Southern California whale watchers might take note that the next couple of weeks, weather permitting, probably will be the best time to witness the northbound migration of Pacific gray whales.
The first significant push of whales through Southland waters seemed to occur Monday. Volunteer spotters with the Gray Whale Census and Behavior Project on the Palos Verdes Peninsula logged a count of 64 whales and even witnessed mating behavior, which is not common during the northbound trip from Baja California to the whales' Arctic home waters.
The daily count was the fifth highest in 21 years for a project run by the American Cetacean Society's Los Angeles chapter. The tally might have been higher, director Alisa Schulman-Janiger said, had rain not hampered viewing conditions from the South Bay promontory.
The previous high count for a single day this season was 16.
The project's aim, obviously, is not to count the actual number of whales involved in the migration. It's merely to detect trends during a migration period that involves about 20,000 gray whales. Spotters watch the ocean from dawn to dusk seven days a week and take note of sightings and behavior.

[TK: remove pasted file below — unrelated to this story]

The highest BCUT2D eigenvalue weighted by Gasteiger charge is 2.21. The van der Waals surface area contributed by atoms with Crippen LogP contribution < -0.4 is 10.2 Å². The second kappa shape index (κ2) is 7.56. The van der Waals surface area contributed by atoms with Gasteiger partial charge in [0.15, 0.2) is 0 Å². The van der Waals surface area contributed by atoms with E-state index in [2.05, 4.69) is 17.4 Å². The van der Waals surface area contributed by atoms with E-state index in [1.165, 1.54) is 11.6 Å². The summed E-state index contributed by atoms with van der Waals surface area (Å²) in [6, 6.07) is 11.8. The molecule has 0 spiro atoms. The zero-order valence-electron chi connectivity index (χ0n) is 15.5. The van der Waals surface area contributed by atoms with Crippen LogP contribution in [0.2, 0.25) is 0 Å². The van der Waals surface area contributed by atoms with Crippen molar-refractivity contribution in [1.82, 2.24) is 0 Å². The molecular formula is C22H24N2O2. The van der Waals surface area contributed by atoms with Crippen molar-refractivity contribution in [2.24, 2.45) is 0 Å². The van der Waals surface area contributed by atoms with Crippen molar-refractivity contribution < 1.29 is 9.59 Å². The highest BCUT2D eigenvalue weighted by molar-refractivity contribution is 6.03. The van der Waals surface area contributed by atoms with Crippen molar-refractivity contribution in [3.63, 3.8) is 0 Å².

The timing of the peak northbound migration period off Southern California coincides with the ACS-LA's annual Ultimate Whale Watch adventure, which is scheduled Saturday from 8 a.m.-5 p.m. out of L.A. Harbor Sportfishing in San Pedro.
The voyage, aboard the First String, will include travel to the west end of Santa Catalina Island and feature naturalists who will identify mammals and birds encountered throughout the trip.
Cost is $69 for non-ACS members and $59 for members. For reservations or to inquire about details call (310) 847-0516.
-- Pete Thomas
Photo courtesy of Dana Wharf Sportfishing & Whale Watching